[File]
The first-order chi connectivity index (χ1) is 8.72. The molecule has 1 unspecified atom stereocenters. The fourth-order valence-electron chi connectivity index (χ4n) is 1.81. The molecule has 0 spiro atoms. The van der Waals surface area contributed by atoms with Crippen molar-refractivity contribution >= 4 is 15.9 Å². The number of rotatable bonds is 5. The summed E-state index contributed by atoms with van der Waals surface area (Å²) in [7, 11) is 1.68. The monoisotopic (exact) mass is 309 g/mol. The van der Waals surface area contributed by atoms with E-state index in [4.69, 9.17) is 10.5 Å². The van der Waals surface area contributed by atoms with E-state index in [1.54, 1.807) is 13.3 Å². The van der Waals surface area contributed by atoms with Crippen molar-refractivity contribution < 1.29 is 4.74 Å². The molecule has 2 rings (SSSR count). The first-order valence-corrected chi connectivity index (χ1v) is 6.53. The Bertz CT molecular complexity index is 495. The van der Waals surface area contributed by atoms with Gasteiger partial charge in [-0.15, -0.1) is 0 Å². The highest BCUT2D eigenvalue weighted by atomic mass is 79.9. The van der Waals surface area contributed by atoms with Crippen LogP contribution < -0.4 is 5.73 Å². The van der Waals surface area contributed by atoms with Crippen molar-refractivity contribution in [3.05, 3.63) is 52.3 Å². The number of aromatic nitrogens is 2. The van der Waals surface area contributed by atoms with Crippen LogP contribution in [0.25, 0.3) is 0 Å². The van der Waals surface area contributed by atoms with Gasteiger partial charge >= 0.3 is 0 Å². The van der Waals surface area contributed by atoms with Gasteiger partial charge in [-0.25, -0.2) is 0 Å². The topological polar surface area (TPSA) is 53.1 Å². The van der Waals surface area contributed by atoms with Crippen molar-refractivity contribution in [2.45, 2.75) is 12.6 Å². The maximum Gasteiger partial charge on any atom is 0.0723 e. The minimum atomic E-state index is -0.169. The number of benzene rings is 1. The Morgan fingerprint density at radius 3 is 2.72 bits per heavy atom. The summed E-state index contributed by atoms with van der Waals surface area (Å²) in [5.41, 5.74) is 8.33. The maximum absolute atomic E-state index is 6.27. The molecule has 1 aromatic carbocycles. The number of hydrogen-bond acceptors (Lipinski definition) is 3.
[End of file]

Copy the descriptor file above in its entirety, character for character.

The first-order chi connectivity index (χ1) is 8.72. The molecule has 1 unspecified atom stereocenters. The fourth-order valence-electron chi connectivity index (χ4n) is 1.81. The molecule has 0 spiro atoms. The van der Waals surface area contributed by atoms with Crippen molar-refractivity contribution >= 4 is 15.9 Å². The number of rotatable bonds is 5. The summed E-state index contributed by atoms with van der Waals surface area (Å²) in [7, 11) is 1.68. The monoisotopic (exact) mass is 309 g/mol. The van der Waals surface area contributed by atoms with E-state index in [4.69, 9.17) is 10.5 Å². The van der Waals surface area contributed by atoms with E-state index in [1.54, 1.807) is 13.3 Å². The van der Waals surface area contributed by atoms with Crippen molar-refractivity contribution < 1.29 is 4.74 Å². The molecule has 2 rings (SSSR count). The first-order valence-corrected chi connectivity index (χ1v) is 6.53. The Bertz CT molecular complexity index is 495. The van der Waals surface area contributed by atoms with Gasteiger partial charge in [-0.15, -0.1) is 0 Å². The highest BCUT2D eigenvalue weighted by atomic mass is 79.9. The van der Waals surface area contributed by atoms with Crippen LogP contribution < -0.4 is 5.73 Å². The van der Waals surface area contributed by atoms with Crippen molar-refractivity contribution in [3.05, 3.63) is 52.3 Å². The number of aromatic nitrogens is 2. The van der Waals surface area contributed by atoms with Crippen LogP contribution in [0.25, 0.3) is 0 Å². The van der Waals surface area contributed by atoms with Gasteiger partial charge >= 0.3 is 0 Å². The van der Waals surface area contributed by atoms with Gasteiger partial charge in [-0.25, -0.2) is 0 Å². The topological polar surface area (TPSA) is 53.1 Å². The van der Waals surface area contributed by atoms with Crippen molar-refractivity contribution in [2.45, 2.75) is 12.6 Å². The maximum Gasteiger partial charge on any atom is 0.0723 e. The minimum atomic E-state index is -0.169. The number of benzene rings is 1. The Morgan fingerprint density at radius 3 is 2.72 bits per heavy atom. The summed E-state index contributed by atoms with van der Waals surface area (Å²) in [5.41, 5.74) is 8.33. The maximum absolute atomic E-state index is 6.27. The molecule has 1 aromatic carbocycles. The number of hydrogen-bond acceptors (Lipinski definition) is 3.